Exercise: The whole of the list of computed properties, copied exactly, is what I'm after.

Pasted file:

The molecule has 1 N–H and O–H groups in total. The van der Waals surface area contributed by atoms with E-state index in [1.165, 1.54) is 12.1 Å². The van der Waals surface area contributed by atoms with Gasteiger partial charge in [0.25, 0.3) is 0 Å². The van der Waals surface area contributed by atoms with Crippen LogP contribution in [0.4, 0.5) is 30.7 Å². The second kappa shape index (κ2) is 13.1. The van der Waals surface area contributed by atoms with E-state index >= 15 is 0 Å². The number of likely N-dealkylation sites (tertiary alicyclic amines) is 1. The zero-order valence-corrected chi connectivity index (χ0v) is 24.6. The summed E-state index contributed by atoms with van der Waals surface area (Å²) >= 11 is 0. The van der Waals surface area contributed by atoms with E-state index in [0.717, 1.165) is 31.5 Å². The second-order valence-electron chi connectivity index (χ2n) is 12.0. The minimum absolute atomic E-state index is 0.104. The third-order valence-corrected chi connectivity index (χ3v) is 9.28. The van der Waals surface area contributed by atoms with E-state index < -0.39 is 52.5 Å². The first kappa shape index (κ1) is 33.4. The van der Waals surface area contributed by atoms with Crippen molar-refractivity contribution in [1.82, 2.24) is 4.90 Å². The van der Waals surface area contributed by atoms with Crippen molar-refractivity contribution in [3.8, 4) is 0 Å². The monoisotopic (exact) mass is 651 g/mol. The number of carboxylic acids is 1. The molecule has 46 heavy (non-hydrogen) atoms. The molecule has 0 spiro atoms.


The molecule has 1 N–H and O–H groups in total. The van der Waals surface area contributed by atoms with E-state index in [1.165, 1.54) is 12.1 Å². The van der Waals surface area contributed by atoms with Gasteiger partial charge in [0.25, 0.3) is 0 Å². The van der Waals surface area contributed by atoms with Crippen LogP contribution in [0.4, 0.5) is 30.7 Å². The second kappa shape index (κ2) is 13.1. The van der Waals surface area contributed by atoms with E-state index >= 15 is 0 Å². The number of likely N-dealkylation sites (tertiary alicyclic amines) is 1. The zero-order valence-corrected chi connectivity index (χ0v) is 24.6. The summed E-state index contributed by atoms with van der Waals surface area (Å²) >= 11 is 0. The van der Waals surface area contributed by atoms with E-state index in [0.717, 1.165) is 31.5 Å². The second-order valence-electron chi connectivity index (χ2n) is 12.0. The minimum absolute atomic E-state index is 0.104. The third-order valence-corrected chi connectivity index (χ3v) is 9.28. The van der Waals surface area contributed by atoms with E-state index < -0.39 is 52.5 Å². The first kappa shape index (κ1) is 33.4. The van der Waals surface area contributed by atoms with Crippen molar-refractivity contribution in [1.82, 2.24) is 4.90 Å². The van der Waals surface area contributed by atoms with Crippen molar-refractivity contribution in [3.8, 4) is 0 Å². The monoisotopic (exact) mass is 651 g/mol. The number of carboxylic acids is 1. The molecule has 46 heavy (non-hydrogen) atoms. The molecule has 0 spiro atoms.